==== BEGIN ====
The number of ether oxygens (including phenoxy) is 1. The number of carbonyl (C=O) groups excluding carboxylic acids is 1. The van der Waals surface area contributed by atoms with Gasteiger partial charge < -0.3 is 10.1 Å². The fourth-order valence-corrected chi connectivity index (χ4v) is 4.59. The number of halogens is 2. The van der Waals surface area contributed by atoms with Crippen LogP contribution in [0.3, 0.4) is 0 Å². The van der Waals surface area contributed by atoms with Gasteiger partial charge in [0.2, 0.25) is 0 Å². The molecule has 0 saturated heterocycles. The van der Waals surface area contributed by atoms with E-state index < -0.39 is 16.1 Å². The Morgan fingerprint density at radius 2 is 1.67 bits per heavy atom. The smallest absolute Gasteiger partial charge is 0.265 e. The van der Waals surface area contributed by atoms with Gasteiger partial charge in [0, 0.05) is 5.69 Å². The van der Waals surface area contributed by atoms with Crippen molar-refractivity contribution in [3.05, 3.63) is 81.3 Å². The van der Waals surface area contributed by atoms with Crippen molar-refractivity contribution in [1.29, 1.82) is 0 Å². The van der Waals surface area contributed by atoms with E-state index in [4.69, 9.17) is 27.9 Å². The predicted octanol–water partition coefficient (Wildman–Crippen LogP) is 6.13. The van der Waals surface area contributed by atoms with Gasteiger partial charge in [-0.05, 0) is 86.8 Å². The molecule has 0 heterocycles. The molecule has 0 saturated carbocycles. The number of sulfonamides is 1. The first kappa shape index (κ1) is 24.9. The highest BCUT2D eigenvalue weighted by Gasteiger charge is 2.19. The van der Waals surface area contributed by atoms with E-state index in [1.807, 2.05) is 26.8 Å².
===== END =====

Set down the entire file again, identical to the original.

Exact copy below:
The number of ether oxygens (including phenoxy) is 1. The number of carbonyl (C=O) groups excluding carboxylic acids is 1. The van der Waals surface area contributed by atoms with Gasteiger partial charge < -0.3 is 10.1 Å². The fourth-order valence-corrected chi connectivity index (χ4v) is 4.59. The number of halogens is 2. The van der Waals surface area contributed by atoms with Crippen LogP contribution in [0.3, 0.4) is 0 Å². The van der Waals surface area contributed by atoms with Gasteiger partial charge in [0.2, 0.25) is 0 Å². The molecule has 0 saturated heterocycles. The van der Waals surface area contributed by atoms with E-state index < -0.39 is 16.1 Å². The Morgan fingerprint density at radius 2 is 1.67 bits per heavy atom. The smallest absolute Gasteiger partial charge is 0.265 e. The van der Waals surface area contributed by atoms with Gasteiger partial charge in [0, 0.05) is 5.69 Å². The van der Waals surface area contributed by atoms with Crippen molar-refractivity contribution in [3.05, 3.63) is 81.3 Å². The van der Waals surface area contributed by atoms with Crippen molar-refractivity contribution in [1.29, 1.82) is 0 Å². The van der Waals surface area contributed by atoms with E-state index in [4.69, 9.17) is 27.9 Å². The predicted octanol–water partition coefficient (Wildman–Crippen LogP) is 6.13. The van der Waals surface area contributed by atoms with Gasteiger partial charge in [-0.05, 0) is 86.8 Å². The molecule has 0 heterocycles. The molecule has 0 saturated carbocycles. The number of sulfonamides is 1. The first kappa shape index (κ1) is 24.9. The highest BCUT2D eigenvalue weighted by Gasteiger charge is 2.19. The van der Waals surface area contributed by atoms with E-state index in [1.807, 2.05) is 26.8 Å².